Cell Tower Leases: Boon or Bane

Although many people object to the way cell towers look in the landscape, a cell tower lease can provide a welcome source of additional revenue for the landowner.  Most cell towers exist by virtue of a lease between the landowner and the cell tower company (although cell towers can also exist through an easement).  The lease is ordinarily prepared by the cell tower company and presented to the landowner for review.  While the leases are usually rather simple, the landowner should consider the following issues before they sign the lease:

1.         The landowner should make sure that the cell tower company has agreed to comply with all applicable laws concerning the use and operation of the cell tower.

2.         The cell tower company should agree to remove the cell tower at the end of the lease term.  If possible, the landowner might want to negotiate an escrow fund of money to be made available in the event the cell tower company fails to remove the tower at the end of the lease term.

3.         The cell tower company should agree to indemnify the landowner against any injury that is caused by the use or operation of the cell tower.  In addition, the cell tower company should agree to provide the landowner with evidence of insurance.

4.         The cell tower company should agree to obtain all permits required to maintain and use the cell tower on the property.

5.         The cell tower company may seek to sublet space on the tower to a variety of different cellular service providers.  If this is the case, then the landowner should negotiate the right to obtain additional rent for each sub-tenant that co-locates on the tower.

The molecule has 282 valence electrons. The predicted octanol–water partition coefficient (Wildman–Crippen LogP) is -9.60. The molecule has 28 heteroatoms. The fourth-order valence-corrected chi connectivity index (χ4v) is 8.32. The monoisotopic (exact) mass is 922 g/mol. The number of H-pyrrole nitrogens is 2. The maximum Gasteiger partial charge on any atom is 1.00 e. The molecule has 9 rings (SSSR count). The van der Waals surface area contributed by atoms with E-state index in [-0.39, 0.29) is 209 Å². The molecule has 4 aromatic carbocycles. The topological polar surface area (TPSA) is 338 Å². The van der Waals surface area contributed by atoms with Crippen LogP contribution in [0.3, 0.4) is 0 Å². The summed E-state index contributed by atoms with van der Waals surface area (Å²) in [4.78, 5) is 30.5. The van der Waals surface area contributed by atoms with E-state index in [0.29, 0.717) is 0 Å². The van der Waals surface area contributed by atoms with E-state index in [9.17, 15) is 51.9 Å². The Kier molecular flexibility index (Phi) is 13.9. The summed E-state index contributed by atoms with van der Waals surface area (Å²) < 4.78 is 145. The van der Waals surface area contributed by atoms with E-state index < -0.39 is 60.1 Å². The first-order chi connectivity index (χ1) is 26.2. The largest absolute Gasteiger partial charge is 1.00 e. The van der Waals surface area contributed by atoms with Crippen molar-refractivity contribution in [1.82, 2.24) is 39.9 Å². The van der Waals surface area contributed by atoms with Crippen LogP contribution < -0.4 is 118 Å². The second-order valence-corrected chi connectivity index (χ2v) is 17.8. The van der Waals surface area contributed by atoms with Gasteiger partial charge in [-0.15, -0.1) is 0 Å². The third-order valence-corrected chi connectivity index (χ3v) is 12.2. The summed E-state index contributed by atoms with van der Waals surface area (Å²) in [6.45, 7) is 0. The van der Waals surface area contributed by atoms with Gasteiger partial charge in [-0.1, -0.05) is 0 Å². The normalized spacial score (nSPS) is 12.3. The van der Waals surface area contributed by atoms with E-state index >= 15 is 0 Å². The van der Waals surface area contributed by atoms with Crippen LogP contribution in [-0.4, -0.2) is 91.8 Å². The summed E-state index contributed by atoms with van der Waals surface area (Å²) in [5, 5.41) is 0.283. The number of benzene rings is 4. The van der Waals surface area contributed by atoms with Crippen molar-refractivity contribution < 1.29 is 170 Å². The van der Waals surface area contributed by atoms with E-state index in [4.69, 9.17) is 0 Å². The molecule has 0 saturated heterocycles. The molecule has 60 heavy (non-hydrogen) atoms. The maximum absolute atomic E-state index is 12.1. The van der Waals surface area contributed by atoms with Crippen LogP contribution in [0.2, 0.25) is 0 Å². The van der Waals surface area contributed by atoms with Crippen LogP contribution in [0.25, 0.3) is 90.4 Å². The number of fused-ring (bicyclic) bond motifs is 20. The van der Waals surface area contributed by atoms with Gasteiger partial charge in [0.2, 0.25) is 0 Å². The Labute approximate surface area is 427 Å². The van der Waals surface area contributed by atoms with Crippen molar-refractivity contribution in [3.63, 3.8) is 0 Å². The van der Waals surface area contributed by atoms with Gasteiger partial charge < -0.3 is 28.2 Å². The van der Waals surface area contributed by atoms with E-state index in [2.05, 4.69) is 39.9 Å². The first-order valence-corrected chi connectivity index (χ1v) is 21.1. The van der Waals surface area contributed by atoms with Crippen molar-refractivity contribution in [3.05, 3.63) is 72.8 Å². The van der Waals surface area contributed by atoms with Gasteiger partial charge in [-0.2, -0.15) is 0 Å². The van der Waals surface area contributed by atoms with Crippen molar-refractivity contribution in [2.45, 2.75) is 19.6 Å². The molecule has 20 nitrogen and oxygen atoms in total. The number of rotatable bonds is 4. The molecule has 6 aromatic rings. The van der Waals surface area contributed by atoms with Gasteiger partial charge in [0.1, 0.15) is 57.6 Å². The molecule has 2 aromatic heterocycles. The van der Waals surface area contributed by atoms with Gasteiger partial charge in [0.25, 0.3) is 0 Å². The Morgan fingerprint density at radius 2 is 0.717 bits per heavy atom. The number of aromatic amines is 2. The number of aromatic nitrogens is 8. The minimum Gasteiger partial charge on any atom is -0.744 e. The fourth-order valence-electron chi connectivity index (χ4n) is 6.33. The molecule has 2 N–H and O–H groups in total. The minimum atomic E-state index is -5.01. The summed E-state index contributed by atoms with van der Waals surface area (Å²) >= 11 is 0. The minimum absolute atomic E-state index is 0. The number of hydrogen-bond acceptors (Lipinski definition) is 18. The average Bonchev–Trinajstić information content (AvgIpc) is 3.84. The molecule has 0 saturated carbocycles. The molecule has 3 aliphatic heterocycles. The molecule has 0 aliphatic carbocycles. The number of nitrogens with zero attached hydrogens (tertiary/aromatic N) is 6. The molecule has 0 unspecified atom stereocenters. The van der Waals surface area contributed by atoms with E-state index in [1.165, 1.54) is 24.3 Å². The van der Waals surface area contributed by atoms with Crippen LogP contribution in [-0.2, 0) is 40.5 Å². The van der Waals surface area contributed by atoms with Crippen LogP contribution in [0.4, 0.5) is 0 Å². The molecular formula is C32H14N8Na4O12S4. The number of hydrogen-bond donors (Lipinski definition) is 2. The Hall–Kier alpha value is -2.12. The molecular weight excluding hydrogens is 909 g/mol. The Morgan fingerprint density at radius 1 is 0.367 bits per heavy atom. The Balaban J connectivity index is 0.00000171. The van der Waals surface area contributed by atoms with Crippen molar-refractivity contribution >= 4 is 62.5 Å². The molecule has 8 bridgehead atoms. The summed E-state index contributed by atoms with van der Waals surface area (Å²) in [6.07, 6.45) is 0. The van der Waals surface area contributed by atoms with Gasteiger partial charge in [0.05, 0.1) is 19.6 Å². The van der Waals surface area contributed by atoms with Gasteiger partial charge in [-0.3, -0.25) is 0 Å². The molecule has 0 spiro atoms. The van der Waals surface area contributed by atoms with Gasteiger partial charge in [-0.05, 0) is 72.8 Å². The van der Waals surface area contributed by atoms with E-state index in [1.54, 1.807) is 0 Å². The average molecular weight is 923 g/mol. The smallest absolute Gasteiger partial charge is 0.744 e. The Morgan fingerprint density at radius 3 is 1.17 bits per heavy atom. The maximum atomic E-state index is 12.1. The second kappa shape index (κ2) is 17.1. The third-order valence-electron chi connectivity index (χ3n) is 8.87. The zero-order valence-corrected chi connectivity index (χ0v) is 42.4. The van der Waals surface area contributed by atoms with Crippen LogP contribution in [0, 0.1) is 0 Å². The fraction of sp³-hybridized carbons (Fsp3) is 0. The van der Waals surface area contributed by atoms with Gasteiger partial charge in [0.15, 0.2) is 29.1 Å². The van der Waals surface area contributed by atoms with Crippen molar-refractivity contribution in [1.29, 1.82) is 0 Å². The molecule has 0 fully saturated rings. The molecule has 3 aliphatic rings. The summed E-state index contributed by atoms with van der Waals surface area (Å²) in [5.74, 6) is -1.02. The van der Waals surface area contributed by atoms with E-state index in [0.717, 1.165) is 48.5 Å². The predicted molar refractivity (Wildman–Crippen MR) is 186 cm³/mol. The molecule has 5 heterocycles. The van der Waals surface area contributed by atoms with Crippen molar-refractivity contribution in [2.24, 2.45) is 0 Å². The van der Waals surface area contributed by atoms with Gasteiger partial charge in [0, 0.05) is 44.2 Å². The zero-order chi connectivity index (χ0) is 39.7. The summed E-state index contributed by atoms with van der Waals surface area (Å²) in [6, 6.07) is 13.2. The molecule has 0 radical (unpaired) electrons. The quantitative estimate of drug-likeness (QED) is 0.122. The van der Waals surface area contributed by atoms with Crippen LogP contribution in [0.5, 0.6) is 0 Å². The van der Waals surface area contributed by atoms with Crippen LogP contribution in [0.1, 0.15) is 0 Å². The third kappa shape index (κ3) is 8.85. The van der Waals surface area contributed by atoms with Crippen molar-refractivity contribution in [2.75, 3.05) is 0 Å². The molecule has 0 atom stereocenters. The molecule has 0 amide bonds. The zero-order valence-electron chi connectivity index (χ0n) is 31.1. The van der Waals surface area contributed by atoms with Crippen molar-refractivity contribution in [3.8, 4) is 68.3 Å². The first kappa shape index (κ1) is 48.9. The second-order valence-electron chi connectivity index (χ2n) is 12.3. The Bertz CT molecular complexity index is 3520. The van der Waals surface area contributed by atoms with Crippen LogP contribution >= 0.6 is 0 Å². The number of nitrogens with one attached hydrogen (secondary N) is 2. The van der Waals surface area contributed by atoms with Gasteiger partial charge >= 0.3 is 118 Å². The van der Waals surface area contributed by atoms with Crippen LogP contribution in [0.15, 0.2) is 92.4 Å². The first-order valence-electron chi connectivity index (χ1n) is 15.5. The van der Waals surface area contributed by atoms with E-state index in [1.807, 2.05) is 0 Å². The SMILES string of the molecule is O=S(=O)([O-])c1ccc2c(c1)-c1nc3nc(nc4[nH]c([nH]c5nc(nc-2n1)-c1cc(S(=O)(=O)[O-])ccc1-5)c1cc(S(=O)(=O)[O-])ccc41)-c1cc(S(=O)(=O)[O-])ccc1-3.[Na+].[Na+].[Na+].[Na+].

6.         The landowner should be aware that most cell tower leases provide that the cell tower company may terminate the lease at virtually any time.  The landowner does not have a similar right.

7.         The landowner should understand how electricity is billed and paid for by the cell tower company.  The best practice is for the cell tower to obtain its own electric meter and have the cell tower company pay the electric company directly for usage consumed on the tower.

8.         The cell tower lease will usually prohibit the landowner from conducting uses on the property that interfere with the operation of the cell tower.  Accordingly, the landowner needs to make sure that the current or future uses of the property are not likely to interfere with the cell tower.  This is more important when the cell tower is located on a business or industrial property.

9.         Make sure that the location of the cell tower on the property does not unreasonably interfere with the ability to sell the property in the future.  For example, the landowner would not want the cell tower to be located in the middle of a large parcel which would prhibit the development of the parcel for any other use.

For more information on leasing or other real estate matters, contact Todd K. Helwig, LEED Accredited Real Estate Attorney at Mirick O’Connell at 508-791-8500.

About Todd Helwig

Todd is a real estate attorney at Mirick O'Connell who assists clients with buying, selling and leasing business and commercial real estate. Todd is a member of Northborough Conservation Commission and the Northborough Community Preservation Committee. He lives in Northborough with his wife and three daughters.
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